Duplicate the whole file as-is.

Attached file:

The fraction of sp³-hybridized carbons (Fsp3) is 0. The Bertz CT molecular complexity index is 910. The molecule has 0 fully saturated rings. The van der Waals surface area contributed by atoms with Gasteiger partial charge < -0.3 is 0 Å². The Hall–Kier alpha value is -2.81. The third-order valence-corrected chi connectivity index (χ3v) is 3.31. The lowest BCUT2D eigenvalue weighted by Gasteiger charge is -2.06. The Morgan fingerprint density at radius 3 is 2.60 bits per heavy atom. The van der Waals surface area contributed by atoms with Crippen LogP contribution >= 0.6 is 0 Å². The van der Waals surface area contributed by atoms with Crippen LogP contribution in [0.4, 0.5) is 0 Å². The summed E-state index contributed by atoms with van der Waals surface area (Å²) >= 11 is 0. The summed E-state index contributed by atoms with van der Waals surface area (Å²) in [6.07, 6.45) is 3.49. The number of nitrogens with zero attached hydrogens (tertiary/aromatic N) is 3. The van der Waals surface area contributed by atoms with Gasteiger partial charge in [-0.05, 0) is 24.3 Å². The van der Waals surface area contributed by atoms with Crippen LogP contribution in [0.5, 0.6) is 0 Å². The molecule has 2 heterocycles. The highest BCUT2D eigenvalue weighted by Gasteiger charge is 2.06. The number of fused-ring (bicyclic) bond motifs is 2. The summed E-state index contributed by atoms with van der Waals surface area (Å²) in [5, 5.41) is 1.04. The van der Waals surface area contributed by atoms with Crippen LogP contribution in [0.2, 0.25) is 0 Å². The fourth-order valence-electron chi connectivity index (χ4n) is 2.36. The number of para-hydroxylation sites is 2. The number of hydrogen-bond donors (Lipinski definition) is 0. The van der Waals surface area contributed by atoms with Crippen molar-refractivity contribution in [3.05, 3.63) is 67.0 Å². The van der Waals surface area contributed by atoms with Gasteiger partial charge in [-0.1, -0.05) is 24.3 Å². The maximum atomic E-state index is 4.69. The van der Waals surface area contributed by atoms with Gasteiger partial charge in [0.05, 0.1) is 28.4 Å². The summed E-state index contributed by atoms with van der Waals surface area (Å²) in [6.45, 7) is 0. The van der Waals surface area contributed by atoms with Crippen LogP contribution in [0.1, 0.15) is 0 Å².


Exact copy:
The fraction of sp³-hybridized carbons (Fsp3) is 0. The Bertz CT molecular complexity index is 910. The molecule has 0 fully saturated rings. The van der Waals surface area contributed by atoms with Gasteiger partial charge < -0.3 is 0 Å². The Hall–Kier alpha value is -2.81. The third-order valence-corrected chi connectivity index (χ3v) is 3.31. The lowest BCUT2D eigenvalue weighted by Gasteiger charge is -2.06. The Morgan fingerprint density at radius 3 is 2.60 bits per heavy atom. The van der Waals surface area contributed by atoms with Crippen LogP contribution >= 0.6 is 0 Å². The van der Waals surface area contributed by atoms with Crippen LogP contribution in [0.4, 0.5) is 0 Å². The summed E-state index contributed by atoms with van der Waals surface area (Å²) >= 11 is 0. The summed E-state index contributed by atoms with van der Waals surface area (Å²) in [6.07, 6.45) is 3.49. The number of nitrogens with zero attached hydrogens (tertiary/aromatic N) is 3. The van der Waals surface area contributed by atoms with Gasteiger partial charge in [-0.05, 0) is 24.3 Å². The van der Waals surface area contributed by atoms with Crippen LogP contribution in [0.5, 0.6) is 0 Å². The molecule has 2 heterocycles. The highest BCUT2D eigenvalue weighted by Gasteiger charge is 2.06. The number of fused-ring (bicyclic) bond motifs is 2. The summed E-state index contributed by atoms with van der Waals surface area (Å²) in [5, 5.41) is 1.04. The van der Waals surface area contributed by atoms with Crippen LogP contribution in [0.2, 0.25) is 0 Å². The fourth-order valence-electron chi connectivity index (χ4n) is 2.36. The number of para-hydroxylation sites is 2. The number of hydrogen-bond donors (Lipinski definition) is 0. The van der Waals surface area contributed by atoms with Crippen molar-refractivity contribution in [3.05, 3.63) is 67.0 Å². The van der Waals surface area contributed by atoms with Gasteiger partial charge in [-0.1, -0.05) is 24.3 Å². The maximum atomic E-state index is 4.69. The van der Waals surface area contributed by atoms with Gasteiger partial charge in [0.05, 0.1) is 28.4 Å². The summed E-state index contributed by atoms with van der Waals surface area (Å²) in [6.45, 7) is 0. The van der Waals surface area contributed by atoms with Crippen LogP contribution in [0.1, 0.15) is 0 Å².